Jesse Bering is that weird evolutionary psychologist who writes for SciAm and who I’ve criticized before. It seems he doesn’t like me at all (boy, does he hate me—it’s extremely personal for him), and I’ll be charitable and assume his personal antipathy has clouded his judgment, because he’s really gone on a frothing tear on facebook and made a few strange accusations. Apparently, I have a choice: I can be sexually attracted to my students, or I’m sick and need to see a doctor. And then he and his friends proceed to carry out a remote dissection of my psychological problems. On facebook. By a bunch of people who’ve never even met me. How…unprofessional.
I was sent a copy of the thread; if you’d like to read bizarre internet drama completely disconnected from reality, you’ll find it below the fold.
This is especially strange since Bering is also a college professor, and he’s also a gay man. He should be entirely comfortable with the idea that a) professional relationships carry a body of responsibilities that should rather effectively put the libido in tight rein, and b) different people have different arousal responses to different stimuli. They chat about hooking me up to a plethysmograph (not going to happen; the only reasons they have for such an activity seem to be prurience and fault-finding), but I can already tell them all they would learn from such a recording: I’m a fairly normal heterosexual male. People send me porn all the time. It’s mostly gay porn — these are typically weirdly obsessed conservatives who think they’re hurting me, or something — but also straight porn, and I can tell you how I react. To the gay porn, I may briefly admire the well-sculpted bodies and large penises before hitting the delete key; to the straight porn, I linger a little longer over the well-sculpted bodies and large breasts before hitting the delete key.
But the thing is, I don’t walk into a classroom full of young, healthy, attractive students and see a collection of two-dimensional porn images; I see a group of people with whom I have a web of trust and obligations. That’s my first concern, and try as I might, I can’t reduce them to pin-ups.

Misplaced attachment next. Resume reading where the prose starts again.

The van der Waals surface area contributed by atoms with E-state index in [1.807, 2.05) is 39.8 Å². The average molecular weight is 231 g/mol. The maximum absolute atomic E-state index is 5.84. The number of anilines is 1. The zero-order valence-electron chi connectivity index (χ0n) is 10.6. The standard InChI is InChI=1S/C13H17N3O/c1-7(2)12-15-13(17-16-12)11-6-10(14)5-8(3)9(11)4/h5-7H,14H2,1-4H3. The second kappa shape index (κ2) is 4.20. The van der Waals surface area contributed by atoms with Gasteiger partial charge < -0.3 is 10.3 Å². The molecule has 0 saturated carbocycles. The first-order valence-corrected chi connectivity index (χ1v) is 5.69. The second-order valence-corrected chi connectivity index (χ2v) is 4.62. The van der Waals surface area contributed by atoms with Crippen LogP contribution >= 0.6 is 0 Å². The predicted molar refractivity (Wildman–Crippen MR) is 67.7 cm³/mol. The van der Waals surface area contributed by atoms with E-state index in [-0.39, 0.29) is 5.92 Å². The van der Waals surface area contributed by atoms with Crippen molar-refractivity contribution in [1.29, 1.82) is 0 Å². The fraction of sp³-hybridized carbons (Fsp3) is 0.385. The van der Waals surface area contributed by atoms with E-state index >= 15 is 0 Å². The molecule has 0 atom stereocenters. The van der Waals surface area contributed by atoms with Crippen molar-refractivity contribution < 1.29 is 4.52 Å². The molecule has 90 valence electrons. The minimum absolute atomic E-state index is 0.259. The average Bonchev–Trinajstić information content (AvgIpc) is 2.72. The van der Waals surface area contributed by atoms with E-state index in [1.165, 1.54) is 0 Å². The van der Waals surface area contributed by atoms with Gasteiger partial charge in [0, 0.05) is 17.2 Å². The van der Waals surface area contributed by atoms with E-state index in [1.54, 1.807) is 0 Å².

I’ve been tested, too. I’ve had one experience in my career where a young woman came into my office, unhappy with her grade, and directly offered me sex (and when that didn’t work, threatened to claim to have sex with me anyway) in return for an A. I can tell you exactly what I felt, and it wasn’t the slightest bit of arousal: it was panic. This was a threat to my career and my family, and my response was to leave the room immediately, ask a nearby graduate student to look in on the young woman, and go straight to my department chair to explain the situation and get it documented. Perhaps Dr Bering would understand as a psychologist if he grasped the idea that sex with a student is associated with strong aversive conditioning in most professors’ minds. It’s a threat, not a treat.
Here’s another way to think about it that might appeal to a psychology professor: I’ve got a very kinky paraphilia. I’m not interested in sex except with mature, intelligent women with whom I have a deep personal relationship and who have a mutual sexual interest in me. There are plenty of mature, intelligent women in the student body, but they don’t usually meet the second criterion, and that last kink…man, that one is a killer. It kind of disqualifies just about everyone on the planet.